The next Bill Gates will not build an operating system. The next Larry Page or Sergey Brin won’t make a search engine. If you are copying these guys, you aren’t learning from them.
It is better to risk boldness than triviality
When starting something new, you have to earn your right to exist. Minor improvement over the status quo does not suffice. Humans are predominately risk averse and reluctant towards change, therefore to provoke action requires an irresistible incentive.
A bad plan is better than no plan
“Don’t worry I will just finesse it.” A statement that I use less now as I have been proven on multiple occasions that “Just finessing” actually translates to “Just failing terribly.” A testament to this is when I applied for a TEDx event and embraced the “finesse” approach. Watching the recorded audition afterwards, the combination of ‘umms…’ and ‘arrs…’ would have led anyone to believe that I was doing a beginner’s course in English. I couldn’t even deduce what the idea of my talk was and I just rambled on about myself for most of it. Contrast this with a bad plan: writing out the script and doing a few brief run-throughs. A ‘bad’ plan highlights that a little preparation can go a long way (see a short clip of my recent talk here).
Competitive markets destroy profits
The education system that has conditioned us for years embodies competition. Grades enable comparison and sorting. Students with the highest marks receive status and are provided with an outstanding record of achievement. Teaching follows the same archaic format across all disciplines, irrespective of individual preferences or talent. Students who struggle to conform to the schooling system are made to feel inferior, while those who excel on conventional measures such as tests and assignments draw an identity as being an ‘intelligent’ individual. Elite students climb up the ranks until they reach a level of competition sufficiently intense to beat their dreams out of them. Fierce rivalries between equally smart peers over conventional careers such as Investment Banking and Management Consultancy plagues the University experience.
The highest prize in the economics undergraduate world is unambiguous: a front office role at an Investment Bank. Thousands of students apply and only a select few get an internship let alone a full-time role. After successfully being selected from a recruiting event on campus, I was one step closer to winning the competition and being set for life. But I was rejected. At the time, I was distraught. Now, I realise that if I had got the internship, my whole life would have been changed for the worse.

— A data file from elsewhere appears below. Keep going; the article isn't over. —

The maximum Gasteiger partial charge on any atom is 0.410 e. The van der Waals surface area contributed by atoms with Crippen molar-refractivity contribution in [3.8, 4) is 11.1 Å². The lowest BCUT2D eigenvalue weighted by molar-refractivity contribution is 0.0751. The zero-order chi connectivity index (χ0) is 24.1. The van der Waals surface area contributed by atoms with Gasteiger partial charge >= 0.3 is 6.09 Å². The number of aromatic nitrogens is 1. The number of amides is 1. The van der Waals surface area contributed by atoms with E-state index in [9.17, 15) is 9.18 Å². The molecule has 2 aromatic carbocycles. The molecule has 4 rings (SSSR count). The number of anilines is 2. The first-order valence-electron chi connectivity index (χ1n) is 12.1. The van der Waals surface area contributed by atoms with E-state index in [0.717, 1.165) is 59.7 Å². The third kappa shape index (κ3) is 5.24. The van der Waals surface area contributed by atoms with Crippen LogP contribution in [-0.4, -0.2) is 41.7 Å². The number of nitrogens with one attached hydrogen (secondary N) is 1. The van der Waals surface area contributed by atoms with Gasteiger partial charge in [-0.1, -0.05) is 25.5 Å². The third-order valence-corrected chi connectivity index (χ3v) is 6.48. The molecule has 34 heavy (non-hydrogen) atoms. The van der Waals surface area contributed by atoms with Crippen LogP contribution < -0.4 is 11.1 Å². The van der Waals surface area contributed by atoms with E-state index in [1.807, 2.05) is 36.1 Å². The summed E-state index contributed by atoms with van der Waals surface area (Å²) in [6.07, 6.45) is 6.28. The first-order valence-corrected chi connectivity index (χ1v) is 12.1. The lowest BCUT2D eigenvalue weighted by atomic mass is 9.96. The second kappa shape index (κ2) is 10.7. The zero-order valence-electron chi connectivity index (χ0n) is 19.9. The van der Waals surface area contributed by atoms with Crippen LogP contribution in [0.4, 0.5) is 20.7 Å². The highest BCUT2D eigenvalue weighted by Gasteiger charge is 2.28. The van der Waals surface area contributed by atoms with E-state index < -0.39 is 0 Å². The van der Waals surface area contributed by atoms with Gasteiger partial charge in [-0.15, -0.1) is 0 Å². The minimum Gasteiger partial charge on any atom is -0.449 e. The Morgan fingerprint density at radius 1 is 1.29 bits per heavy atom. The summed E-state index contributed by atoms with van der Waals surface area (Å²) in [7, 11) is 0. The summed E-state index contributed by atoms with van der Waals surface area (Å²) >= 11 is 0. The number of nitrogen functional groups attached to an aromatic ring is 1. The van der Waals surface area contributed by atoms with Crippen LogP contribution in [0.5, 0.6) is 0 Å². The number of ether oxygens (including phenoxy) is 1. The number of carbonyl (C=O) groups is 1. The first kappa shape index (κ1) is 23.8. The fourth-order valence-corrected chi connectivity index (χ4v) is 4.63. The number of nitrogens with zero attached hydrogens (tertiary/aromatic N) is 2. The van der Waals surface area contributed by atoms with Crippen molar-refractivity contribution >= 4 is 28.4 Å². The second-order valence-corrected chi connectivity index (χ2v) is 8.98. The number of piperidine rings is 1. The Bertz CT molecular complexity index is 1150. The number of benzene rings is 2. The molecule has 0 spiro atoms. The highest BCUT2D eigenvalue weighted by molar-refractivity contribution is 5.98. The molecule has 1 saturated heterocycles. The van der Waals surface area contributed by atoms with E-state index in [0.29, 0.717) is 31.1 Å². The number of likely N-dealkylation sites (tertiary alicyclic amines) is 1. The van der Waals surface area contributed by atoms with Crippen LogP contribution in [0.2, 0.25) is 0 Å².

Economics 101 will tell you that competition erodes profits. This is not only true for businesses but also individuals. We can become obsessed by the competition and those we are battling against rather than focusing on what matters. If nobody else was doing it, would you still do it? When I ask a room of over 300 brilliant first year students if they want to work for an Investment Bank and a flood of hands drowns my vision, I worry that we may have become disillusioned by competition.
Sales matter just as much as product
Presuming people will just flock to your excellent new idea or business is a false pretence. When I first launched Summi, eight people signed up to receive emails. I had to convince the rest that they were making the right choice. Sales is the chain that links people to the product. A broken chain and you are finished. Sales has a bad reputation and nobody likes to be ‘sold’ to. Instead, focusing on your customer just as much as your product will only lead to a good reputation. Elon Musk is not only an accomplished engineer but he is also a prodigious salesman.
You are not a lottery ticket
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